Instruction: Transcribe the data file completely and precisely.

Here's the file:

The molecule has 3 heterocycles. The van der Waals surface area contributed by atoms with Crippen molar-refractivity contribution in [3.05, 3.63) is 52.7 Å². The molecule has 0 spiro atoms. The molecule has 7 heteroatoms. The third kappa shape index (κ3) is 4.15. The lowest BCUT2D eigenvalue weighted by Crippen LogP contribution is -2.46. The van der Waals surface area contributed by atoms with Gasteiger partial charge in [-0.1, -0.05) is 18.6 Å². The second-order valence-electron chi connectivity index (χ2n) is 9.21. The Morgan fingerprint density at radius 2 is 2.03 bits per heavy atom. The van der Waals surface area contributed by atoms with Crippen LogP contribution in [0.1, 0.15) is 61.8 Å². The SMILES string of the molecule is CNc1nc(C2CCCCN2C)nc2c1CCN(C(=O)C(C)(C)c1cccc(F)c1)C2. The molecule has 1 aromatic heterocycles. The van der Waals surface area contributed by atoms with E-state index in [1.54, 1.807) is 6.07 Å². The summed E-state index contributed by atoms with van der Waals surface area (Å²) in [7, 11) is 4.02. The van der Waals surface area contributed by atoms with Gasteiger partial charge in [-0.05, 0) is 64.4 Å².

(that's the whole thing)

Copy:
The molecule has 3 heterocycles. The van der Waals surface area contributed by atoms with Crippen molar-refractivity contribution in [3.05, 3.63) is 52.7 Å². The molecule has 0 spiro atoms. The molecule has 7 heteroatoms. The third kappa shape index (κ3) is 4.15. The lowest BCUT2D eigenvalue weighted by Crippen LogP contribution is -2.46. The van der Waals surface area contributed by atoms with Gasteiger partial charge in [-0.1, -0.05) is 18.6 Å². The second-order valence-electron chi connectivity index (χ2n) is 9.21. The Morgan fingerprint density at radius 2 is 2.03 bits per heavy atom. The van der Waals surface area contributed by atoms with Crippen LogP contribution in [0.1, 0.15) is 61.8 Å². The SMILES string of the molecule is CNc1nc(C2CCCCN2C)nc2c1CCN(C(=O)C(C)(C)c1cccc(F)c1)C2. The molecule has 1 aromatic heterocycles. The van der Waals surface area contributed by atoms with E-state index in [1.54, 1.807) is 6.07 Å². The summed E-state index contributed by atoms with van der Waals surface area (Å²) in [7, 11) is 4.02. The van der Waals surface area contributed by atoms with Gasteiger partial charge in [-0.05, 0) is 64.4 Å².